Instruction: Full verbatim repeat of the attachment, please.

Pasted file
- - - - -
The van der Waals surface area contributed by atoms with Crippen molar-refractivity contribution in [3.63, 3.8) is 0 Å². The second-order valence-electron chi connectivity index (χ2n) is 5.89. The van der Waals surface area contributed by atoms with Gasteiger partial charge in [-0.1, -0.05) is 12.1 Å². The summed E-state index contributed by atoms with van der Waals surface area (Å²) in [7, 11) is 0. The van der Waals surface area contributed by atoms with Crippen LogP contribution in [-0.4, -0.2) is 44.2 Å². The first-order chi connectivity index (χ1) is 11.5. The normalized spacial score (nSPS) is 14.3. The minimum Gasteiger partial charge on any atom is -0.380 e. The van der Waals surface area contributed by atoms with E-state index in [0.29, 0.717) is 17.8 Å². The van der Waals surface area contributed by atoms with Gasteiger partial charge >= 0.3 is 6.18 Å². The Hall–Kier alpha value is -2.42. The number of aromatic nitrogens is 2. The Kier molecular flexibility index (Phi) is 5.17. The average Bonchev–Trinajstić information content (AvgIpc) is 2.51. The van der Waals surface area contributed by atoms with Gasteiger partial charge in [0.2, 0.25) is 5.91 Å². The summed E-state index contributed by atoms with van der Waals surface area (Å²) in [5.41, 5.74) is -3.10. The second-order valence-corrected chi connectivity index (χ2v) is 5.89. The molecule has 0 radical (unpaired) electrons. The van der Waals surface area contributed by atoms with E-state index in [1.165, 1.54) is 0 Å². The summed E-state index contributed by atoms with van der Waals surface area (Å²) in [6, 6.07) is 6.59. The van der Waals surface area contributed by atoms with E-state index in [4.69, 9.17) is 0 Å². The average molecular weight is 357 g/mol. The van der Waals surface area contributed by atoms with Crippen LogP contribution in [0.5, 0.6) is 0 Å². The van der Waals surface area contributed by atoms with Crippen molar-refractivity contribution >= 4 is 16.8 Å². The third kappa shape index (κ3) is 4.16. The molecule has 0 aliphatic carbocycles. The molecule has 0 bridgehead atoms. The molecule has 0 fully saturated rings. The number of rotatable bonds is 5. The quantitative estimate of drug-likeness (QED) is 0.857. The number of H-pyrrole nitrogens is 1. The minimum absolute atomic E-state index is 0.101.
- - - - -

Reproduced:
The van der Waals surface area contributed by atoms with Crippen molar-refractivity contribution in [3.63, 3.8) is 0 Å². The second-order valence-electron chi connectivity index (χ2n) is 5.89. The van der Waals surface area contributed by atoms with Gasteiger partial charge in [-0.1, -0.05) is 12.1 Å². The summed E-state index contributed by atoms with van der Waals surface area (Å²) in [7, 11) is 0. The van der Waals surface area contributed by atoms with Crippen LogP contribution in [-0.4, -0.2) is 44.2 Å². The first-order chi connectivity index (χ1) is 11.5. The normalized spacial score (nSPS) is 14.3. The minimum Gasteiger partial charge on any atom is -0.380 e. The van der Waals surface area contributed by atoms with E-state index in [0.29, 0.717) is 17.8 Å². The van der Waals surface area contributed by atoms with Gasteiger partial charge >= 0.3 is 6.18 Å². The Hall–Kier alpha value is -2.42. The number of aromatic nitrogens is 2. The Kier molecular flexibility index (Phi) is 5.17. The average Bonchev–Trinajstić information content (AvgIpc) is 2.51. The van der Waals surface area contributed by atoms with Gasteiger partial charge in [0.2, 0.25) is 5.91 Å². The summed E-state index contributed by atoms with van der Waals surface area (Å²) in [5.41, 5.74) is -3.10. The second-order valence-corrected chi connectivity index (χ2v) is 5.89. The molecule has 0 radical (unpaired) electrons. The van der Waals surface area contributed by atoms with E-state index in [1.165, 1.54) is 0 Å². The summed E-state index contributed by atoms with van der Waals surface area (Å²) in [6, 6.07) is 6.59. The van der Waals surface area contributed by atoms with E-state index in [4.69, 9.17) is 0 Å². The average molecular weight is 357 g/mol. The van der Waals surface area contributed by atoms with Crippen LogP contribution in [0.5, 0.6) is 0 Å². The van der Waals surface area contributed by atoms with Crippen molar-refractivity contribution >= 4 is 16.8 Å². The third kappa shape index (κ3) is 4.16. The molecule has 0 aliphatic carbocycles. The molecule has 0 bridgehead atoms. The molecule has 0 fully saturated rings. The number of rotatable bonds is 5. The quantitative estimate of drug-likeness (QED) is 0.857. The number of H-pyrrole nitrogens is 1. The minimum absolute atomic E-state index is 0.101.